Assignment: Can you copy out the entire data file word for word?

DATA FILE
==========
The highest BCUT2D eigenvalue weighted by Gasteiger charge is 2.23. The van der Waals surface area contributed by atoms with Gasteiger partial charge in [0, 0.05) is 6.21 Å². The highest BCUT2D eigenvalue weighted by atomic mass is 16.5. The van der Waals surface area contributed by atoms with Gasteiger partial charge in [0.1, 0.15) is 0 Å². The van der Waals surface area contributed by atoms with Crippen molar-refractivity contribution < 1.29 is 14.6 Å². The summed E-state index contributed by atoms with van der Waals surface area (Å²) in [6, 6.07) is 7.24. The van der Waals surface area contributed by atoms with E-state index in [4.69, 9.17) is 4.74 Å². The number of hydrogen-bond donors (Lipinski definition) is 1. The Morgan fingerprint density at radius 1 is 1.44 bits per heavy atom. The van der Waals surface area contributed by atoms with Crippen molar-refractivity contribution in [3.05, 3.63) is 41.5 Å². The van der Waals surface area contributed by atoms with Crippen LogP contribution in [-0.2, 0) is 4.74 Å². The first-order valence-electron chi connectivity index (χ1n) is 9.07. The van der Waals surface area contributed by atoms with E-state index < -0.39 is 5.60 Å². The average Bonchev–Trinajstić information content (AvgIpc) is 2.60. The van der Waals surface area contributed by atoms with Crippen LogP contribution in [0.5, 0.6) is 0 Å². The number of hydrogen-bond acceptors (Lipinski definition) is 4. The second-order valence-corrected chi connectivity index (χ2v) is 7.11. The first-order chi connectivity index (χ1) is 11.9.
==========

The highest BCUT2D eigenvalue weighted by Gasteiger charge is 2.23. The van der Waals surface area contributed by atoms with Gasteiger partial charge in [0, 0.05) is 6.21 Å². The highest BCUT2D eigenvalue weighted by atomic mass is 16.5. The van der Waals surface area contributed by atoms with Gasteiger partial charge in [0.1, 0.15) is 0 Å². The van der Waals surface area contributed by atoms with Crippen molar-refractivity contribution < 1.29 is 14.6 Å². The summed E-state index contributed by atoms with van der Waals surface area (Å²) in [6, 6.07) is 7.24. The van der Waals surface area contributed by atoms with E-state index in [4.69, 9.17) is 4.74 Å². The number of hydrogen-bond donors (Lipinski definition) is 1. The Morgan fingerprint density at radius 1 is 1.44 bits per heavy atom. The van der Waals surface area contributed by atoms with Crippen molar-refractivity contribution in [3.05, 3.63) is 41.5 Å². The van der Waals surface area contributed by atoms with Crippen LogP contribution in [-0.2, 0) is 4.74 Å². The first-order valence-electron chi connectivity index (χ1n) is 9.07. The van der Waals surface area contributed by atoms with E-state index < -0.39 is 5.60 Å². The average Bonchev–Trinajstić information content (AvgIpc) is 2.60. The van der Waals surface area contributed by atoms with Crippen LogP contribution in [0.5, 0.6) is 0 Å². The number of hydrogen-bond acceptors (Lipinski definition) is 4. The second-order valence-corrected chi connectivity index (χ2v) is 7.11. The first-order chi connectivity index (χ1) is 11.9.